June 21, 2022
Imagining artificial intelligence (AI) military applications can make one imagine scenarios like those in the Terminator movies, but in reality, AI solutions for defense are much more mundane and focused on improving decision-making for humans, whether aircraft maintenance personnel; pilots; or Intelligence, Surveillance, and Reconnaissance (ISR) analysts, says John Canipe, business development manager, Air Force, at SparkCognition Government Systems, in a conversation we had at his company’s headquarters in Austin, in Texas. We also discussed the difference between AI and machine learning (ML), how AI is applied in several military fields, and more. Edited excerpts follow.
MCHALE: Please provide a brief description of your responsibility within SparkCognition Government Systems and your group’s role within the company.
CANIPÉ: As Director of Business Development, Air Force, my current responsibilities are product development, capture management, product pricing/licensing, and new and recurring sales generation.
MCHALE: We often see AI/ML [artificial intelligence/machine learning] in the same sentence, or used to describe the same thing, but what is the actual difference between AI and ML?
CANIPÉ: Differentiating AI from ML is a struggle everyone is having right now. We see AI as a broad umbrella term, with ML as the heartbeat of AI, enabling real applications of putting data and getting a result, rather than data and tools. That’s why we call SparkCognition and SparkCognition Government Systems (SGS) machine learning companies.
Speaking of both, it helps if we remove the fictional AI in movies like “Terminator” from the discussion, because that’s just fantasy and not reality. Instead, we need to focus AI on solving critical behind-the-scenes issues our military faces, like search functionality in the depot maintenance world. Although it’s not a Hollywood title, it’s still vital for mission prep. This significantly reduces aircraft downtime. This allows this maintainer to look back in time and see what happened, how it happened, and extract that data quickly. Without this capability, such problem solving could take a week or more, costing time and money.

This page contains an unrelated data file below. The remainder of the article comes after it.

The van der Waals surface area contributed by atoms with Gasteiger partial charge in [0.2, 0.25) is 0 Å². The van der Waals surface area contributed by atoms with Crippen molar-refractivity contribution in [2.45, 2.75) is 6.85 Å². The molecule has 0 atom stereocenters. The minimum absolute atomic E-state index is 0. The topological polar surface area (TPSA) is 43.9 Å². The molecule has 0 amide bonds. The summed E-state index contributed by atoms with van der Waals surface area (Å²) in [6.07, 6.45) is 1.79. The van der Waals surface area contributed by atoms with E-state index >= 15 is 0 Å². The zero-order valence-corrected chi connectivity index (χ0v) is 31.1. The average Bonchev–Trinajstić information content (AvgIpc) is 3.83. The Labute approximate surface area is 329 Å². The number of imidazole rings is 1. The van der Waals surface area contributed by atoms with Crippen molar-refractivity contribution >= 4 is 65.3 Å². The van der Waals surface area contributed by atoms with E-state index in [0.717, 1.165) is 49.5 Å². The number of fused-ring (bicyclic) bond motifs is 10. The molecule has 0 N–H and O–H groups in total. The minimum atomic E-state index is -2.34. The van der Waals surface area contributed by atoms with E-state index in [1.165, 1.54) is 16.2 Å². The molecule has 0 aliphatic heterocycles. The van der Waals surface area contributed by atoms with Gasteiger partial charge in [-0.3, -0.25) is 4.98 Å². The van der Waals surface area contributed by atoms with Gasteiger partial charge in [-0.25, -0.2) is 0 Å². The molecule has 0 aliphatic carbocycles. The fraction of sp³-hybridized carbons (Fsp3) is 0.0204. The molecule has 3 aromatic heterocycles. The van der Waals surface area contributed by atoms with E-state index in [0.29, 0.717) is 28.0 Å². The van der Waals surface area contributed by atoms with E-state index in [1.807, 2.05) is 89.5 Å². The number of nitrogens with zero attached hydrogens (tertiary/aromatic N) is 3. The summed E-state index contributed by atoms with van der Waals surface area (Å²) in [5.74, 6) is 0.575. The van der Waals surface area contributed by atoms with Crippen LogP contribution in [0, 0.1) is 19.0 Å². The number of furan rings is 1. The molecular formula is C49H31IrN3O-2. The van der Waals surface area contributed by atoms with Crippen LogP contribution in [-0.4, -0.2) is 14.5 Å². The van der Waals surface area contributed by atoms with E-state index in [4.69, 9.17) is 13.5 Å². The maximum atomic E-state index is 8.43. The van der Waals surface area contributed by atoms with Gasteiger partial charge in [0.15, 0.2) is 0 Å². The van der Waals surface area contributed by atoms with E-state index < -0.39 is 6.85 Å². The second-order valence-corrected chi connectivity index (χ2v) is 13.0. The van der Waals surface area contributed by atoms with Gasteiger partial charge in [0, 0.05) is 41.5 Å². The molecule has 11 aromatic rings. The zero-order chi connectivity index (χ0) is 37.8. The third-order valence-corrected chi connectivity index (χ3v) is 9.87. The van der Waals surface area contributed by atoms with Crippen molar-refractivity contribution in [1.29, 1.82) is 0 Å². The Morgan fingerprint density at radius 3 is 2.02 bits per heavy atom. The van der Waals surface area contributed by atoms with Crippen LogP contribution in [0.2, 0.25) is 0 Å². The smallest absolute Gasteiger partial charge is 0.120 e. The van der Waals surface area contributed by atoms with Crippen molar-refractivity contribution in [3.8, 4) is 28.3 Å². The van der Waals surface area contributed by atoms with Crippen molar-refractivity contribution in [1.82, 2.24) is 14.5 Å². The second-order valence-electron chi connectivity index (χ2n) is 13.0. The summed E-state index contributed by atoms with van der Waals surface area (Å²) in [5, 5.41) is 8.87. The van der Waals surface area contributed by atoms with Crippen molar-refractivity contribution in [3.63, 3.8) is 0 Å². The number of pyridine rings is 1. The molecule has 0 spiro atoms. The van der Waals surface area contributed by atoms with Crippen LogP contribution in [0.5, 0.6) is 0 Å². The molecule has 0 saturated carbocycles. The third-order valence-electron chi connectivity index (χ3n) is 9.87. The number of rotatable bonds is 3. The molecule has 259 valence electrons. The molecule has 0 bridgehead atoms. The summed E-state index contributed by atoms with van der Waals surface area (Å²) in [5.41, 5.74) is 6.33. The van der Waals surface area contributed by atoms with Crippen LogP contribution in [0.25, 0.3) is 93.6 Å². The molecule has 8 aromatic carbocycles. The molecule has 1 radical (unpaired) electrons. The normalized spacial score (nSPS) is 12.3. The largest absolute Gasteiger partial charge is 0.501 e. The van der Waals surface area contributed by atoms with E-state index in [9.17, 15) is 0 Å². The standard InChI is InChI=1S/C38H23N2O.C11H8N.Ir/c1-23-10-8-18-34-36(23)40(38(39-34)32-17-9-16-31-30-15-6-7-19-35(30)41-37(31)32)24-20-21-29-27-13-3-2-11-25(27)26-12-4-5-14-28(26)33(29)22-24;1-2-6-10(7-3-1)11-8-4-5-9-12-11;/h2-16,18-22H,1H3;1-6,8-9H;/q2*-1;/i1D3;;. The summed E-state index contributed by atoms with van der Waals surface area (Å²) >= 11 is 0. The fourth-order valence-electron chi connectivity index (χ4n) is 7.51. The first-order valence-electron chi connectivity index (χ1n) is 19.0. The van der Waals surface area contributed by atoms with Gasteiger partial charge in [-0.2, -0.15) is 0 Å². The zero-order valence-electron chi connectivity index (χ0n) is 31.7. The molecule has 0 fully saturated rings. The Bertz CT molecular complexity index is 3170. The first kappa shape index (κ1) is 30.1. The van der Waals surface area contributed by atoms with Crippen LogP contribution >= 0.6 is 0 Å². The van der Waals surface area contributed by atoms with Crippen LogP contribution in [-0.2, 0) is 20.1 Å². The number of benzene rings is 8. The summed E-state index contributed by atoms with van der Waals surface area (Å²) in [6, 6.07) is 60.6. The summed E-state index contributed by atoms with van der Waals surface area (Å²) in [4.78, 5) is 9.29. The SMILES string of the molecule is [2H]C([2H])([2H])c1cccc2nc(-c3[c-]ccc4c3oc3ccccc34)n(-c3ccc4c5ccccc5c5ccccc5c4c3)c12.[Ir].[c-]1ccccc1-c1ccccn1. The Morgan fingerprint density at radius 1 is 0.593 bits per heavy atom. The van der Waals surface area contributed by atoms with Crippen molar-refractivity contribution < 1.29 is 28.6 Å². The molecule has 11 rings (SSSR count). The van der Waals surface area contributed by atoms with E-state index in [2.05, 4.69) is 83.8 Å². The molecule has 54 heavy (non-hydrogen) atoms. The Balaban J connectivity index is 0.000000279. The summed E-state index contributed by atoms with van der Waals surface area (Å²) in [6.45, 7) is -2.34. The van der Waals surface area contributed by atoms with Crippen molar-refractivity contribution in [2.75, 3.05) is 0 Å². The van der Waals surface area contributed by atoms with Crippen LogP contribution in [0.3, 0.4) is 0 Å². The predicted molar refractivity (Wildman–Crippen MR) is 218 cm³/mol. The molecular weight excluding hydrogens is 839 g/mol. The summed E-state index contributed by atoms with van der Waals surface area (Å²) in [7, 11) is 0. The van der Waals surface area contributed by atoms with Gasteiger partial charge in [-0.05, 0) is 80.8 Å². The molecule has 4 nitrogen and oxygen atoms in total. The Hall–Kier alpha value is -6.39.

MCHALE: What design trends and requirements are driving AI innovation in military applications?
CANIPÉ: There are many opportunities to improve the current legacy systems the military uses. These platforms and systems are not going away. By adding AI solutions to already existing platforms to drive cognitive capabilities, data filtering, etc. it extends the life of the platform while improving its capabilities. An example of a program addressing this concept is the Kaiju project, which explores AI solutions to integrate cognitive electronic warfare (EW) at the edge.
There is a big push towards improving aircraft readiness. How to solve this manager-level readiness challenge with AI is the million dollar question. Achieving a maintenance readiness above 50% to 60% will impact the entire defense community.
For deployed applications, AI requirements will focus on battlespace management scenarios to accelerate combatant decision-making at the edge of battle. This is done by AI algorithms that help filter the ISR [intelligence, surveillance, and reconnaissance] data close to the sensor, so that the human operator monitoring the flow of an unmanned aerial system (UAS) sensor module – for example – can more quickly decide what information is actionable and relay that actionable information to commanders on the terrain, accelerating the sensor to the shooter process.
This amounts to accelerating human decision-making – whether the human in question is a depot-level maintainer, a fighter pilot, or an ISR specialist analyzing data from a UAS sensor. There are so many decisions to make that can overwhelm the cognitive load of a human mind.